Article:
News•October 17, 2016
The World’s Poorest Most at Risk From Drought, Conflict
By Brian Kahn
Agriculture is the key source — and in many cases, the only source — of income for many living in the developing world. When drought hits, it has the potential to take away everything and unravel the threads that stitch together society.
New findings published Monday in the Proceedings of the National Academies of Science are part of a burgeoning body of literature showing how climate change can lead to conflict. It shows that drought exacerbates existing conflicts in some of the poorest countries and the farmers who are most dependent on a stable climate for their livelihoods. The findings highlight why climate change is intimately tied with development, national security and morality.
Drawing water in Mauritania during a severe drought that hit East Africa in 2012.
Credit: Oxfam International/flickr
The impact of climate change on conflict is an area of intense research and interest. With carbon pollution expected to continue altering the climate, knowing its impact on conflict would be a major asset to researchers and policymakers looking to make the world a more peaceful place.
A number of previous studies have studied climate and conflict. Among the more tantalizing findings was that drought in Syria helped spark the subsequent civil war that has torn the country asunder. Rather than taking a high-level view as a number of previous studies have or focusing on a specific conflict, the new research zooms in to the subnational level in Africa and Asia and looks at drought during the growing season.
The results show that drought during growing seasons can prolong or intensify existing conflicts, though it’s not as likely to spark new ones.
“This effect is most pronounced in countries that are not very developed economically,” said Nina von Uexkull, a peace and conflict researcher at Uppsala University in Sweden who led the new study. “It’s also pronounced in groups excluded from political power.”
Von Uexkull’s findings also show that groups heavily reliant on agriculture are most at-risk. In essence, drought preys on already weak groups and institutions, eating away at what little stability they have. The results specifically show that drought increases the odds of conflict by about 5 percent.
That might sound small, but Marshall Burke, an economist at Stanford University, said the number belies how big that risk might be even in communities where the linkage seems relatively weak.
“This could represent like a 50 percent or greater increase in the probability of conflict,” Burke said in an email. “That is a HUGE effect.”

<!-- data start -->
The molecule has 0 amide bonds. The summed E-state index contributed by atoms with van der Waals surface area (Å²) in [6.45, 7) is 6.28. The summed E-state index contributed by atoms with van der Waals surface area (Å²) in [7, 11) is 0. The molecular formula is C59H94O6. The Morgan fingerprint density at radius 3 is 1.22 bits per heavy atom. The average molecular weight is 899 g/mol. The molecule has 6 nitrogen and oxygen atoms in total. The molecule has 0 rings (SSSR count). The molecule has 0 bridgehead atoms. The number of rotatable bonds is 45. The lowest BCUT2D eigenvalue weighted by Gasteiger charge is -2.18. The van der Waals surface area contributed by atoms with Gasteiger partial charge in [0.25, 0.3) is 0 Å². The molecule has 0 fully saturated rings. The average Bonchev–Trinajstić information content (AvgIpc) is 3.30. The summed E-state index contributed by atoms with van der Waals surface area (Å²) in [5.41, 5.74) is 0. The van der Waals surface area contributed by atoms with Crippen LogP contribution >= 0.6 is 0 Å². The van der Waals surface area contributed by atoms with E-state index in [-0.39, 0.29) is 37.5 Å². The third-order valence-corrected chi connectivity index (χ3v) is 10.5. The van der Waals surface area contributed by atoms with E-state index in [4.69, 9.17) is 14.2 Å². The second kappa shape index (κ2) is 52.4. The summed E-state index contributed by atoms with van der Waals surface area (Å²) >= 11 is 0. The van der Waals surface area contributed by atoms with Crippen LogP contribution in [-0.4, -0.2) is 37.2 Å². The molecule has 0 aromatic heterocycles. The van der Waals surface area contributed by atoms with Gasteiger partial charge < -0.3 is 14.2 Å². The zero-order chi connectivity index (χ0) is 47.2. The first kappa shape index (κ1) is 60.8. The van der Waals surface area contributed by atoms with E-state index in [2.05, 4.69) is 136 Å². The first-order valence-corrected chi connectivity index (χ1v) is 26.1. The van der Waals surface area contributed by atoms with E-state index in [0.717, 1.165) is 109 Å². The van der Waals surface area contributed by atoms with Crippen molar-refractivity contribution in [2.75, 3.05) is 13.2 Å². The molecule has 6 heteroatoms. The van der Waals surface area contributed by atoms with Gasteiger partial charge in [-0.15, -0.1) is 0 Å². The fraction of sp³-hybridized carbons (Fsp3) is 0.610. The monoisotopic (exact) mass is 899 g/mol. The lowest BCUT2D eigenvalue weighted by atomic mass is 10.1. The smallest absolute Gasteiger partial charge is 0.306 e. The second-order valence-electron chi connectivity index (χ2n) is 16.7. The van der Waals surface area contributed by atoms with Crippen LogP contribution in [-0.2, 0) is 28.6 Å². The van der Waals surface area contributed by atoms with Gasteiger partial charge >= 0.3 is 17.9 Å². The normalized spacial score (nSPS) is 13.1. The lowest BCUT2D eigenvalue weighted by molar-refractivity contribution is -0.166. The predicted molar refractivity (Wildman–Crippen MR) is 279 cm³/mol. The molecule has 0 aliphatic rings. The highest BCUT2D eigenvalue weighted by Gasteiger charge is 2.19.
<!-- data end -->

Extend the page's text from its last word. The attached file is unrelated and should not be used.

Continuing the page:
Research and reality have regularly pointed to the fact the world’s poorest will be hit the hardest by climate change. The findings are the latest to underscore how climate change is as much a development and justice issue as it is an environmental one.
Women carry cotton during the harvest in Burkina Faso.
“This important study sheds light on the importance of context when examining the complex and often controversial relationship between climate, drought and conflict,” said Colin Kelley, a researcher at the International Research Institute for Climate and Society who authored the research on Syria. “Existing vulnerability, due to a host of potential factors, is extremely important when considering the impact that drought may (or may not) have on civil conflict.”
The findings could add fuel to the discussion at United Nations climate talks next month in Morocco, which will focus on the thorny topic of loss-and-damage or how developed countries will help developing countries recover from climate and weather disasters. With climate change expected to make dry places drier and increase the incidence of drought in some locations, the findings could make conflict a bigger part of the loss-and-damage discussion.
For all the bad news in the study, there’s also a sliver of good news. Groups that are more stable and have access to diverse sources of income aren’t as prone to conflict following drought. Von Uexkull said the findings are a compelling case for targeting international development in a way that also helps people adapt to changes in the climate.
“It’s extremely important from an climate adaptation point of view to understand these circumstances,” she said. “It will help design policies in areas where this relationship occurs and where in the future climate change will make drought worse.”
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